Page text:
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Attempting to grow Aquilegia viridifolia 'Chocolate Soldier'

for the second time and I get very poor germination (2 out of 10 seeds). I'm wondering if I could get some advice about this if anyone has grown this before or other species. (One of current obsessions atm!)




I bought three aquilegia viridiflora and just let them self seed. Finished with about a hundred seedlings ....

24 Jan, 2019


I agree with above. Ok so two plants are better than none and one thing I know about this plant is that it can spread. Plant the two plants you have and let them self-seed naturally. You'll soon have aquilegia popping up everywhere just like I did.

25 Jan, 2019


if it is a named variety and these are seeds from one of the plants you probably[very unlikely] wont get the same plants from the seed. The seed from these varieties may not be as viable either. So 2 plants is good.

The common one seeds prolifically and you get some lovely variations. I find A chrysantha less reliable and I know that last summer limited seed formation.

25 Jan, 2019


It's just that I'd seen this as a seed not the plant in the flesh, and so I got really interested in growing this. (Not sure if there is a marked difference in the species as opposed to a named variety.) Never seen it before anywhere for sale, but recognise the seed in last season's reduced sale and thought I'd give it a go.

Maybe, I'll grow it again with the remaining seed in grittier soil in two pots for the greenhouse and one for outside, and I'll see how they both fare.

25 Jan, 2019


You'll need to do a bit of research for your particular type but off the top of my head, I think aquilegia can be increased by root cuttings.
Either that or I've definitely killed mine😄

25 Jan, 2019


Did you know that the Touchwood garden, holder of the national collection of aquilegias has lost ALL its plants to downy mildew, a devastating fungal infection.

Large plants can be split to increase them but I don't find they regrow from roots that have had their tops cut off. [unlike dandelions] I wonder if they are laid sideways on a gritty compost if that would encourage them to grow? I might have a play later on.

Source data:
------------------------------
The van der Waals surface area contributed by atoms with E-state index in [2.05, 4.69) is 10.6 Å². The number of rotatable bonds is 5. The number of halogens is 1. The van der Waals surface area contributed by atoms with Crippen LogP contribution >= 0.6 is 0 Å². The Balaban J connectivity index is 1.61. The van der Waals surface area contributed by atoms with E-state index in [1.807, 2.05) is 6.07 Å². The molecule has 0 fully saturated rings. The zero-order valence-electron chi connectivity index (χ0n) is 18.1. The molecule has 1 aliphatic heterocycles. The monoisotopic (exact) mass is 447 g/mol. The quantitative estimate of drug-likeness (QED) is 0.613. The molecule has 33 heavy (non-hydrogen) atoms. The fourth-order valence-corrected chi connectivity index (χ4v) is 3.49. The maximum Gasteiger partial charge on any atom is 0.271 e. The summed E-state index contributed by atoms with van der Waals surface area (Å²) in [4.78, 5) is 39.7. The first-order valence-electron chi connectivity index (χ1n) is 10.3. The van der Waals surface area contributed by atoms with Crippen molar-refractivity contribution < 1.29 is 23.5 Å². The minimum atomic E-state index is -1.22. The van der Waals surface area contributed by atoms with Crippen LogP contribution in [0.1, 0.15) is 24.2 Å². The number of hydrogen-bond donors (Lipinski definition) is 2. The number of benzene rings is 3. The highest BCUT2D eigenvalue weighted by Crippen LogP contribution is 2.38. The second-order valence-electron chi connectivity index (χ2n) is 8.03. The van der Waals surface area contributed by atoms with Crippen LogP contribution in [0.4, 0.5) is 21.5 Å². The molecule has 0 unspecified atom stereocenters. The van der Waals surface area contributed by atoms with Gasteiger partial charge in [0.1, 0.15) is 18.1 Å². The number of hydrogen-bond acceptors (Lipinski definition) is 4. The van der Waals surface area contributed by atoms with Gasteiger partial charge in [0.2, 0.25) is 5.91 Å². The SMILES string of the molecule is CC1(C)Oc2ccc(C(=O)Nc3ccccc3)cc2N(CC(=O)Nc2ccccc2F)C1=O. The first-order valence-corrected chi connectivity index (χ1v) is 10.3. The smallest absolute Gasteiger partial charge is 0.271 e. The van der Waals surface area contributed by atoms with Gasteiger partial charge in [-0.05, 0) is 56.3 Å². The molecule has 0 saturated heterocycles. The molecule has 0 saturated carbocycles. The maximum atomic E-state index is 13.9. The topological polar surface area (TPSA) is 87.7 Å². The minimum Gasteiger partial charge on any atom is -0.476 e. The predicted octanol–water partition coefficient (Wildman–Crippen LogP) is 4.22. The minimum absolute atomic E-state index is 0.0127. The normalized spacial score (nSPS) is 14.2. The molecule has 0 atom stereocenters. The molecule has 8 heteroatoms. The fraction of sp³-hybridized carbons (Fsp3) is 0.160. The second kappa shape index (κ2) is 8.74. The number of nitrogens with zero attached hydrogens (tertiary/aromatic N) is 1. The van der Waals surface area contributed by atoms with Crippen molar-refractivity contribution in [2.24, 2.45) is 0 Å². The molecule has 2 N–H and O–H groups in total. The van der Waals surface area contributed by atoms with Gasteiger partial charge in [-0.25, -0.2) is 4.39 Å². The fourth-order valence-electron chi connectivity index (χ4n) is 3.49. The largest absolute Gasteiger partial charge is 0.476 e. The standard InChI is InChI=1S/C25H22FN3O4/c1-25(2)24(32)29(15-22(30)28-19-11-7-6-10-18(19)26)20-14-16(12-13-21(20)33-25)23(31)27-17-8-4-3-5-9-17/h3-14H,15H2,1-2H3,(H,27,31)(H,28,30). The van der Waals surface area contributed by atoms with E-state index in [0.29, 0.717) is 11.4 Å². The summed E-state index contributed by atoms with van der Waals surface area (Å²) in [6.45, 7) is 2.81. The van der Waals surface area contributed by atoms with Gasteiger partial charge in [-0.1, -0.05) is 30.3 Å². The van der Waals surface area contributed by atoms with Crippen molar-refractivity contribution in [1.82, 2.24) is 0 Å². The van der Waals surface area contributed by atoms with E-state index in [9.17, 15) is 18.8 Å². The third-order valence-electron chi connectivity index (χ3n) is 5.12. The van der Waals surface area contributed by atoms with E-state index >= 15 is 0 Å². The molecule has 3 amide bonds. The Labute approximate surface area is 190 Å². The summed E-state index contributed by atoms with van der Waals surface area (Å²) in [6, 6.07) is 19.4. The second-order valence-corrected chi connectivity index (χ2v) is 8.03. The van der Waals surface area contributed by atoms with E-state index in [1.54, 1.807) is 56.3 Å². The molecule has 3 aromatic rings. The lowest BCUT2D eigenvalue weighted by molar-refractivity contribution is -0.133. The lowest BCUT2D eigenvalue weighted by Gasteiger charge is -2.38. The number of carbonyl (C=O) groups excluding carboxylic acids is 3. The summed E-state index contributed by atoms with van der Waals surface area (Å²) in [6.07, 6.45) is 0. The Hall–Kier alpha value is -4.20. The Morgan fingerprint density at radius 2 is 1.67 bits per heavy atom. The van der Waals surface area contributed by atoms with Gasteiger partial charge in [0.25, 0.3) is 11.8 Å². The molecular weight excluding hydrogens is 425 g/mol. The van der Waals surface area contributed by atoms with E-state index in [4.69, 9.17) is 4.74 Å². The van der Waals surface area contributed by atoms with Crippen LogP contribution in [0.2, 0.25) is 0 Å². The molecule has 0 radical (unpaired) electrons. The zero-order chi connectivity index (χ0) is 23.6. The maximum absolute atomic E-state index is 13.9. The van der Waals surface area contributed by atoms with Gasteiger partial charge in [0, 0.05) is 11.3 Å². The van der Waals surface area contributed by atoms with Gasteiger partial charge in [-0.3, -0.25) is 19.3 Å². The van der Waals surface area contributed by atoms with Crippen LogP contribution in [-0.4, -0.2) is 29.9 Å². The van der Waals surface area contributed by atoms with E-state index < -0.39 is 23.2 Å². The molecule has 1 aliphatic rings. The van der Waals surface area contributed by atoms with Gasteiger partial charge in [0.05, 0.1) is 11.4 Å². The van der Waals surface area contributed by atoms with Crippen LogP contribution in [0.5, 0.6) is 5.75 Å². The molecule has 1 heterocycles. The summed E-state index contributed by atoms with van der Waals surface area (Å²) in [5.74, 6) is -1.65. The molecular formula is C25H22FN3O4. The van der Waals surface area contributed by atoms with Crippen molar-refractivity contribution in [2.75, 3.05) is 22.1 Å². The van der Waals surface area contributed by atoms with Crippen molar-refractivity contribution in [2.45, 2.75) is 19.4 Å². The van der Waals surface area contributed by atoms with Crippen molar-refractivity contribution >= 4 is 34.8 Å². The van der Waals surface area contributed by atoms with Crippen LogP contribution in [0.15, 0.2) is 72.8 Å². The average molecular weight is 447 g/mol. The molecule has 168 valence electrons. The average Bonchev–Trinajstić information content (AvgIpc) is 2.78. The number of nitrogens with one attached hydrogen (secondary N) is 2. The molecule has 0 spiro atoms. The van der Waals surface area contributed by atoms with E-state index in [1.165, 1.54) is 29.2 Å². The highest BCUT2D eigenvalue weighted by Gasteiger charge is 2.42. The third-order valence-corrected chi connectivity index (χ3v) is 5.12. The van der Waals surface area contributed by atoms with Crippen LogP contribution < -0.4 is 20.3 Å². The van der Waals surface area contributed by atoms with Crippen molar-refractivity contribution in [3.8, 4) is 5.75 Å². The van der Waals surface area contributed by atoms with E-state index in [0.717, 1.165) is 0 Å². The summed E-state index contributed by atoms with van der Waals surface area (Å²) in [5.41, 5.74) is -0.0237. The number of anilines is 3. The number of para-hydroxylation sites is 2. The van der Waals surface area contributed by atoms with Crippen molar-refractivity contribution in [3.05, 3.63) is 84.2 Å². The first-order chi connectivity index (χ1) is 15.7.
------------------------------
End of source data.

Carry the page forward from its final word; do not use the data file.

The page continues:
25 Jan, 2019


Aquilegia viridiflora is for sale here -
This is the nursery where I bought mine

25 Jan, 2019


I've noticed other sites too, thanks for looking.

I, too, have find out about Touchwood when I first got into aquilegias last summer and it was a big shame that their stock was completely infected with downy mildew.

I have 'Tequila Sunrise' too which I've yet to sow in spring, so I'll follow Touchwood's cultivation instructions for that. Also, have A. kurdistanica and A. double pleat blackberry plants that were bought in autumn.

Without checking it out guidance on propagation, I divided my normal pale pink aquilega (big lump with lots of shoots) in autumn each piece with a bit of shoot and roots. Then, once 10 pots were potted up, I was curious about it and checked out that they don't propagate that way normally but by self-seeding. I thought, I'll leave it to chance, and by early Dec. they starting forming new leaves on top. So I'm pleased that it is possible to divide them, as Seaburngirl says. (I got lucky there!)

With all these new plants of the same genus, I'm afraid of cross pollination, and so, I was wondering if I deadhead them religiously, then hopefully, I won't have volunteers, or do I leave them to it. BTW, the garden is very small and all my plants are either squeezed in the flower bed or in pots.

25 Jan, 2019


You can snip off the seed capsules when they are green - really not a big deal. It makes an attractive plant even without flowers.

25 Jan, 2019


Yes, I find their foilage rather dainty and soft. I wonder if the flowers are good for cutting?

25 Jan, 2019


I think it would work in a small bouquet/arrangement. They don't have much of a stem, but would work with other smaller flowers, marigolds for example.

25 Jan, 2019


Some of the species aquilegias have a short lifespan

25 Jan, 2019

How do I say thanks?

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